Editor's note: This story has been updated throughout.

Drug kingpin Joaquín “El Chapo” Guzmán, who escaped from a maximum-security prison in Mexico nearly six months ago, has been recaptured, President Enrique Peña Nieto announced Friday.

Guzmán, the world’s most famous drug boss and head of the ­Sinaloa cartel, escaped from his cell in July through a specially dug tunnel, a staggering blow for Peña Nieto, who had been building a strong reputation for arresting top drug bosses from all the major cartels.

"Mission accomplished: we have him," Peña Nieto wrote on Twitter.

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Little information was immediately available regarding the circumstances surrounding the 58-year-old kingpin's recapture.

But the Associated Press reported:

An official who spoke on condition of anonymity because he was not authorized to be quoted by name said Guzman was apprehended after a shootout with Mexican marines in the city of Los Mochis, in Guzman's home state of Sinaloa.

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Shortly before Peña Nieto's announcement, Mexico's Navy released details about an early-morning raid in Los Mochis that left five suspects dead and one marine wounded. Six people were arrested following the clash, but the navy didn't say whether Guzmán was among them.

The military raided the home after receiving a tip and encountered gunfire from those inside, according to the navy. The military seized two armored vehicles, eight long guns and a rocket-propelled grenade launcher with two charges.

A suspected Sinaloa regional commander is thought to have escaped the compound during the clash, according to the navy.

Before his escape, Guzmán had been incarcerated in the Altiplano, a federal facility set amid farmland west of the capital that holds the top captured drug bosses and has been described as the country’s most impenetrable prison.

His July escape — the second time he'd slipped out of prison in his drug-running career — was a spectacular and embarrassing breach of security that set off a massive manhunt.

Guzmán slipped out of the prison through a rectangular opening in the shower area of his cell that led to a nearly mile-long tunnel running out of the prison, underneath rolling corn fields and cow pastures and ending at a small cinder-block house decorated with Christmas lights that residents say was built after Guzmán’s imprisonment.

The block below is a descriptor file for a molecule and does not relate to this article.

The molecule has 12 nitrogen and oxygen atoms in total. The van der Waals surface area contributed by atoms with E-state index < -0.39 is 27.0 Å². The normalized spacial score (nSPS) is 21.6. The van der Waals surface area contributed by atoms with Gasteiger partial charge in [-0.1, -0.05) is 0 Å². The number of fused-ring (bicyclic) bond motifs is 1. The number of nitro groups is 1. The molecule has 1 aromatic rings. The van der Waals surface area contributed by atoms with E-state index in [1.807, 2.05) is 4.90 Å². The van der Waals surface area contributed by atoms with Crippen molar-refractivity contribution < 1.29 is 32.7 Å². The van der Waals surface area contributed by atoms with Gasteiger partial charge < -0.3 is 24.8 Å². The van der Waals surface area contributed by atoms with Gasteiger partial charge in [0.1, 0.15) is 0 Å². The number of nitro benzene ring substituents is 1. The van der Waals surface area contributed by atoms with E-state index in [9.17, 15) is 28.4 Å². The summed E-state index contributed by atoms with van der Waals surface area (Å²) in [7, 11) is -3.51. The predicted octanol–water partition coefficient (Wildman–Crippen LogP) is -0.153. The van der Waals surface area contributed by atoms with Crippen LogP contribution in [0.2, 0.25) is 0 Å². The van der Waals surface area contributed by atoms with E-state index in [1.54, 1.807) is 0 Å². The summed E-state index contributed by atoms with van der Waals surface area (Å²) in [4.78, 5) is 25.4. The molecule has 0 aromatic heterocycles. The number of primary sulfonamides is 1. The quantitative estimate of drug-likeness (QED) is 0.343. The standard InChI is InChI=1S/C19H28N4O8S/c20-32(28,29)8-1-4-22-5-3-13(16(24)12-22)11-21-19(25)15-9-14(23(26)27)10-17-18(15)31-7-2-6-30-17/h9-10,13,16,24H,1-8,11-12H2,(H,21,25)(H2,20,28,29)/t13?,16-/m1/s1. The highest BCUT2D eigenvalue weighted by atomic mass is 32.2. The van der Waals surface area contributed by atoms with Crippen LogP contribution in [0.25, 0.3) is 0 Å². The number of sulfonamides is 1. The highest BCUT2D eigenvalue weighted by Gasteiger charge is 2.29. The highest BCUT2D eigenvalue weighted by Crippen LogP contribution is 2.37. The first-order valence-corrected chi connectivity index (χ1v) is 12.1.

Before his escape, American officials had pressed for Guzmán’s extradition so that he could be prosecuted for drug crimes and held in a more secure facility.

But the Peña Nieto administration refused to grant his extradition to the United States, insisting that it would prosecute Guzmán at home, as a showcase of Mexican judicial independence.

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“This represents, without a doubt, an affront to the Mexican state,” Peña Nieto said in July, after Guzmán's escape.

On Friday, the U.S. Drug Enforcement Administration congratulated Mexican officials for recapturing Guzmán.

 

 

Though many of Mexico's most notorious and dangerous drug bosses have been held at Altiplano, none escaped until July.

The manner of Guzmán's prison break — through a tunnel nearly a mile long, on a motorcycle mounted on rails — suggested that his rescue operation was well planned and well financed.

In February 2014, Guzmán was captured by a team of Mexican commandos while he was sleeping in the Miramar condominium in the beach town of Mazatlan. The arrest came after a series of military operations that relied heavily on intelligence gathered by U.S. law enforcement officials and that led to houses with their own elaborate tunnel network in the Pacific coast state of Sinaloa, used by Guzmán for years to evade capture.

While he was in prison, reports emerged that Guzmán had helped organize a hunger strike to protest living conditions. Those with access inside noticed some small perks; for example, while others were forced to shave, he could keep his mustache. Several days before the prison escape, Guzmán’s son, Ivan, tweeted: “Everything comes to those who know how to wait.”